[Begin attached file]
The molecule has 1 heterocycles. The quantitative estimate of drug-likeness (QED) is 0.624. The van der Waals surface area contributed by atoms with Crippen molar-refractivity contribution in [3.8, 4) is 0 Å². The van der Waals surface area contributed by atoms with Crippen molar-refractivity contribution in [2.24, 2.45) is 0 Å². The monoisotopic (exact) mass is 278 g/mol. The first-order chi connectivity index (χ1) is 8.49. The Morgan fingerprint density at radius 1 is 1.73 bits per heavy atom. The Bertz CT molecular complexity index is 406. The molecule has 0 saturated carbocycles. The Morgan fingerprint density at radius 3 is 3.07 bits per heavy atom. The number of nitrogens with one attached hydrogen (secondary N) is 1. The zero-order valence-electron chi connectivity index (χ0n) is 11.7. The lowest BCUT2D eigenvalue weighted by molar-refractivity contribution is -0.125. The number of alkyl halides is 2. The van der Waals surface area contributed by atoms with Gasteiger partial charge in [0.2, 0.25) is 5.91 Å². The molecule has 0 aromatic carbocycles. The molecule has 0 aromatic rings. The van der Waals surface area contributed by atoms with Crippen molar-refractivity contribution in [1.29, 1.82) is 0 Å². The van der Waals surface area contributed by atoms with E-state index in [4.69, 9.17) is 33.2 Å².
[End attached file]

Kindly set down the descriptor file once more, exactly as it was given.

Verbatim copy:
The molecule has 1 heterocycles. The quantitative estimate of drug-likeness (QED) is 0.624. The van der Waals surface area contributed by atoms with Crippen molar-refractivity contribution in [3.8, 4) is 0 Å². The van der Waals surface area contributed by atoms with Crippen molar-refractivity contribution in [2.24, 2.45) is 0 Å². The monoisotopic (exact) mass is 278 g/mol. The first-order chi connectivity index (χ1) is 8.49. The Morgan fingerprint density at radius 1 is 1.73 bits per heavy atom. The Bertz CT molecular complexity index is 406. The molecule has 0 saturated carbocycles. The Morgan fingerprint density at radius 3 is 3.07 bits per heavy atom. The number of nitrogens with one attached hydrogen (secondary N) is 1. The zero-order valence-electron chi connectivity index (χ0n) is 11.7. The lowest BCUT2D eigenvalue weighted by molar-refractivity contribution is -0.125. The number of alkyl halides is 2. The van der Waals surface area contributed by atoms with Gasteiger partial charge in [0.2, 0.25) is 5.91 Å². The molecule has 0 aromatic carbocycles. The molecule has 0 aromatic rings. The van der Waals surface area contributed by atoms with Crippen molar-refractivity contribution in [1.29, 1.82) is 0 Å². The van der Waals surface area contributed by atoms with E-state index in [4.69, 9.17) is 33.2 Å².